The United States, Canada and Mexico worked together to advance a safer and more prosperous future for people in areas including equity and inclusion, irregular migration and regional security at the North American Leaders Summit in Mexico City January 9–10.
“We’ve renewed our dependence and deepened our cooperation [with] the closest friends and allies — none closer than Mexico and Canada — to take on the biggest challenges facing the region and, quite frankly, the world,” President Biden said in a joint press conference with Mexican President Andrés Manuel López Obrador and Canadian Prime Minister Justin Trudeau.
At the summit, Biden, López Obrador and Trudeau continued discussions from the June 2022 Summit of the Americas on the climate crisis, economic growth and prosperity, COVID-19 responses, crime and irregular migration. They also signed a Declaration of North America to solidify their commitment to resolving these issues.
Historic action on vital issues
To address the climate crisis, the three leaders agreed to advance clean energy and the green economy to curb emissions and create jobs. They committed to the following:
- Coordinate the installation of more electric vehicle charging stations along international borders.
- Reduce methane emissions, with a new focus on the waste sector.
- Conserve 30% of the world’s land and ocean area by 2030 while advancing Indigenous-led conservation.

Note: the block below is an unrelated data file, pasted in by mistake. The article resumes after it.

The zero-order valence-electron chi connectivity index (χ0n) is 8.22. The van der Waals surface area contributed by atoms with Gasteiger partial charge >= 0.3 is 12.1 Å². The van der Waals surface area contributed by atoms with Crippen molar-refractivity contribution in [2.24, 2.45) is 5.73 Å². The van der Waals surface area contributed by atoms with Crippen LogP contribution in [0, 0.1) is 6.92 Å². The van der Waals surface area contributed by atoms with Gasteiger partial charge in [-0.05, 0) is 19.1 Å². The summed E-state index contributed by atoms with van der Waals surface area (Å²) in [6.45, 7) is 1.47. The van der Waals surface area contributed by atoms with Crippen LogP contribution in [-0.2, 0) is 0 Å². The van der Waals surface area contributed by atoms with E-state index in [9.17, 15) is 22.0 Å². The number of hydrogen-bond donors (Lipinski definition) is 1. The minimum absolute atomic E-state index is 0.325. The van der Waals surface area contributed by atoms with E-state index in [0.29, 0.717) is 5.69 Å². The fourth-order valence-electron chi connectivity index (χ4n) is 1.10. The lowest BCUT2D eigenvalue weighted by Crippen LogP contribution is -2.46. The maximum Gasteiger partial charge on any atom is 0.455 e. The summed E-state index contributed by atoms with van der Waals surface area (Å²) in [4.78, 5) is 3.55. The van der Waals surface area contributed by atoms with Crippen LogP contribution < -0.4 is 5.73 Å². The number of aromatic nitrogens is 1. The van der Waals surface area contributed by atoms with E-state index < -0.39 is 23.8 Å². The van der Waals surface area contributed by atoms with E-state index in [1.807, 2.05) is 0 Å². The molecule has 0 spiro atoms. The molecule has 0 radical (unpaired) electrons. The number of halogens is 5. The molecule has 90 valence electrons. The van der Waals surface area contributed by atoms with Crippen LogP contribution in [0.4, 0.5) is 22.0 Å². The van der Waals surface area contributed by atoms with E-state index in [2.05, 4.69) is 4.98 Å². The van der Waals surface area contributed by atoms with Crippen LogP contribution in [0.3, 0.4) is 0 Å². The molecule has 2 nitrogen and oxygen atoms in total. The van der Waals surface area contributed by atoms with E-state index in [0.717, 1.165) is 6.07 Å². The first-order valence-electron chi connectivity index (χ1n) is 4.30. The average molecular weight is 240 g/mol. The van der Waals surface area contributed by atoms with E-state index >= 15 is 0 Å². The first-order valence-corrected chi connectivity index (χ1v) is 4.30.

To spur economic growth and prosperity, the three leaders discussed boosting semiconductor production to create more jobs and organizing the first trilateral semiconductor forum to increase investment in semiconductor supply chains across North America. The forum will take place later this year.
The three countries will also revise the North American Plan for Animal and Pandemic Influenza to strengthen the region’s ability to respond to health security threats, including influenza, future COVID-19 variants and other diseases.
To combat crime — specifically drug and arms trafficking — the three countries will coordinate actions and strategies, such as continuing the North American Drug Dialogue to address the illegal drug trade. At the same time, the leaders supported expanding legal pathways and other humane measures to manage migration in the region.
Advancing racial equity across the Hemisphere
Secretary of State Antony J. Blinken, Mexican Foreign Secretary Marcelo Ebrard, and Canadian Foreign Minister Mélanie Joly also signed the North American Partnership for Equity and Racial Justice declaration on January 9.
The declaration will establish a Trilateral Racial Equity and Inclusion Expert Network to exchange best practices and innovative strategies to advance equity and racial justice in public policies across Canada, Mexico and the United States.
It will also integrate Indigenous women leaders from all three countries to discuss and develop public policy recommendations.
“I’m optimistic about the future and the near term,” Biden said before his meeting with Trudeau on January 10. “And it’s going to be hard, but there’s a lot we can do together.”